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Friday, 24 November 1911

Senator MILLEN (New South Wales) . - I felt some little surprise that the Vice-President of the Executive Council should have resumed his seat without giving us some indication as to the future intentions of theGovernment. But we have been let into the confidence of the Ministry by the good grace of Senator de Largie. I take it that his statement was fully authorized, and that in future he is to be accepted as the spokesman of the Government.

Senator de Largie - I did not speak for anybody save myself.

Senator MILLEN - The honorable senator said that the Government were going to do this, that, and the other. The arrangement may be an excellent one, but at least we were entitled to an official intimation from the Vice-President of the Executive Council that he had abdicated his position, and that henceforth Senator de Largie was to be the authorized spokesman of the Ministry in this Chamber.

Senator Lynch - The Whip is always privileged.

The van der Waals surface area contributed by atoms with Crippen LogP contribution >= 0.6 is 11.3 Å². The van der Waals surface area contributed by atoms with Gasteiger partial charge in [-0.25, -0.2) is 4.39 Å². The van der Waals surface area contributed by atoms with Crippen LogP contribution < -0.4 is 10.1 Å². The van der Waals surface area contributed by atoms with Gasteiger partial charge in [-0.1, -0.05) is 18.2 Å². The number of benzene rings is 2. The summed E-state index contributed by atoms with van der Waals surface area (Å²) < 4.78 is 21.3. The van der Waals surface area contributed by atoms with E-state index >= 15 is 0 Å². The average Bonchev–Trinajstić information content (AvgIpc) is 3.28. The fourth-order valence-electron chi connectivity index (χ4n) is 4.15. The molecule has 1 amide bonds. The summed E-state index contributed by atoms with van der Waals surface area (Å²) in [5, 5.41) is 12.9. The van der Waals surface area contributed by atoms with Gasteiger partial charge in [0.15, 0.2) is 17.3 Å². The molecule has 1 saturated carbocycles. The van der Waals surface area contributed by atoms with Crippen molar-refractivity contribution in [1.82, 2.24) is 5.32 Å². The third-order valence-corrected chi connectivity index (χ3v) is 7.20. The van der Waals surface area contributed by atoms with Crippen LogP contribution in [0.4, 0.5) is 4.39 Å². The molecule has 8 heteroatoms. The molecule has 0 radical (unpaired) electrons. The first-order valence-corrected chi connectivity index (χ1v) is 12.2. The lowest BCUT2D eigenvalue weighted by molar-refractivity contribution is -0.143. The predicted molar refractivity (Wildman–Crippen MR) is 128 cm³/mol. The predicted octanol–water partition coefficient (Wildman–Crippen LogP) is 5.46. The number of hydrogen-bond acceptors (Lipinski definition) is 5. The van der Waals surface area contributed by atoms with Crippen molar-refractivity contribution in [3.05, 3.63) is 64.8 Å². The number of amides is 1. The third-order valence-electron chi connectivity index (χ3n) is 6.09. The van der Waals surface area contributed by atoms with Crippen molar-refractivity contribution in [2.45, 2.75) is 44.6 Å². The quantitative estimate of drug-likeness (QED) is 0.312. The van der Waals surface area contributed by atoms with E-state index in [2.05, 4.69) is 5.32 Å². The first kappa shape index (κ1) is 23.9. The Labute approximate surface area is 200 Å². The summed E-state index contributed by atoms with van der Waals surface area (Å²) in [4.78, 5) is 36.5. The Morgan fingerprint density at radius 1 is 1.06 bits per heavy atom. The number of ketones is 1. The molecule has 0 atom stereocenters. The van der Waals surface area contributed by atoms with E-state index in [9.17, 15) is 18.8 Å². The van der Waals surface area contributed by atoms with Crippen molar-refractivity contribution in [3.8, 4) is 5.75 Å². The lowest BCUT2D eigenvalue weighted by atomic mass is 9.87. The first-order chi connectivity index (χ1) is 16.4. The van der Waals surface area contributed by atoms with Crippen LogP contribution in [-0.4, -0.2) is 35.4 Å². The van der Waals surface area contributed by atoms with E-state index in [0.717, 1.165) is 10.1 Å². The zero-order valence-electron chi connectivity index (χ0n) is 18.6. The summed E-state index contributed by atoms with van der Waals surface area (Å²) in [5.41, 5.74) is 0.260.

Senator MILLEN - He is always entitled to every privilege that he may choose to take to himself. This motion is one which we had a right to expect, in view of the condition of the business-paper. But the reason it is put forward now is not owing to the position in which we find ourselves to-day. but owing to what happened when the Senate first met at the beginning of the present session. We had only just assembled after the longest recess on record, when the Government had to tell us that they were unprepared to proceed with business. That is the only reason why it is necessary to adopt these heroic measures at this stage. Had they devoted the recess to the preparation of the Electoral Bill it would not have been now necessary to take from private members the opportunities which ought to be theirs. After glancing at the private members' motions .which appear upon the business-paper, one can understand the grim satisfaction which the Ministry must experience in being able to side track at least two of those proposals. Whilst I deem it right to make this statement as to the view which I take of the action of the Government, I say that, having met Parliament unprepared to proceed with business, there is no other course open to them now but to make this inroad upon private members', business. For that reason I do not oppose the motion.

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